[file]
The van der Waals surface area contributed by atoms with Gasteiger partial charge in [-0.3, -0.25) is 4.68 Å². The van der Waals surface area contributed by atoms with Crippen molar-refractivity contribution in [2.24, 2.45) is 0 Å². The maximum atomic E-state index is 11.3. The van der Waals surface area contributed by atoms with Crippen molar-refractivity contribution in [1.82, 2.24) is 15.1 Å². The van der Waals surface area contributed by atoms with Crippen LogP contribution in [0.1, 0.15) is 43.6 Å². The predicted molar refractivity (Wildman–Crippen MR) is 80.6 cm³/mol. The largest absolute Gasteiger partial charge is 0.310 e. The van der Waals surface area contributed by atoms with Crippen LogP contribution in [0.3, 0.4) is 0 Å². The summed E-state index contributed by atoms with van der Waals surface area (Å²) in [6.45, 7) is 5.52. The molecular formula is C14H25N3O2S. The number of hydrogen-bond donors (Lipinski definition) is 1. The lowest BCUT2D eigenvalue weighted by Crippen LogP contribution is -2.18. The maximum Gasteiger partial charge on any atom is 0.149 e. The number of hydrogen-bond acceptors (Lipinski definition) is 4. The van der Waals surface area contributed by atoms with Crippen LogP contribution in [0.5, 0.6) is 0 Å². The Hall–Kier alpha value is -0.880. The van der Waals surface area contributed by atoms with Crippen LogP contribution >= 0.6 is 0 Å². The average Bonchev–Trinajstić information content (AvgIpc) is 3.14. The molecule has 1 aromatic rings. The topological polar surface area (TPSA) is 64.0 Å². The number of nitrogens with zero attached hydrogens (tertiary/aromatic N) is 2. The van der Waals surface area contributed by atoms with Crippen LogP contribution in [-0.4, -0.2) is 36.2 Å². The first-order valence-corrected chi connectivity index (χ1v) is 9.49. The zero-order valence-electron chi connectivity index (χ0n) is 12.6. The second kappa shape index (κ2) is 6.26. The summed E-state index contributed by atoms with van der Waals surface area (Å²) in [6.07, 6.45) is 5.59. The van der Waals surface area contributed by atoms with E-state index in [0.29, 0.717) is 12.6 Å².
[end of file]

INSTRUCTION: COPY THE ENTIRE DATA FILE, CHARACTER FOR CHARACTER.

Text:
The van der Waals surface area contributed by atoms with Gasteiger partial charge in [-0.3, -0.25) is 4.68 Å². The van der Waals surface area contributed by atoms with Crippen molar-refractivity contribution in [2.24, 2.45) is 0 Å². The maximum atomic E-state index is 11.3. The van der Waals surface area contributed by atoms with Crippen molar-refractivity contribution in [1.82, 2.24) is 15.1 Å². The van der Waals surface area contributed by atoms with Crippen LogP contribution in [0.1, 0.15) is 43.6 Å². The predicted molar refractivity (Wildman–Crippen MR) is 80.6 cm³/mol. The largest absolute Gasteiger partial charge is 0.310 e. The van der Waals surface area contributed by atoms with Crippen LogP contribution in [0.3, 0.4) is 0 Å². The summed E-state index contributed by atoms with van der Waals surface area (Å²) in [6.45, 7) is 5.52. The molecular formula is C14H25N3O2S. The number of hydrogen-bond donors (Lipinski definition) is 1. The lowest BCUT2D eigenvalue weighted by Crippen LogP contribution is -2.18. The maximum Gasteiger partial charge on any atom is 0.149 e. The number of hydrogen-bond acceptors (Lipinski definition) is 4. The van der Waals surface area contributed by atoms with Crippen LogP contribution in [0.5, 0.6) is 0 Å². The Hall–Kier alpha value is -0.880. The van der Waals surface area contributed by atoms with Crippen LogP contribution >= 0.6 is 0 Å². The average Bonchev–Trinajstić information content (AvgIpc) is 3.14. The molecule has 1 aromatic rings. The topological polar surface area (TPSA) is 64.0 Å². The number of nitrogens with zero attached hydrogens (tertiary/aromatic N) is 2. The van der Waals surface area contributed by atoms with Crippen LogP contribution in [-0.4, -0.2) is 36.2 Å². The first-order valence-corrected chi connectivity index (χ1v) is 9.49. The zero-order valence-electron chi connectivity index (χ0n) is 12.6. The second kappa shape index (κ2) is 6.26. The summed E-state index contributed by atoms with van der Waals surface area (Å²) in [6.07, 6.45) is 5.59. The van der Waals surface area contributed by atoms with E-state index in [0.29, 0.717) is 12.6 Å².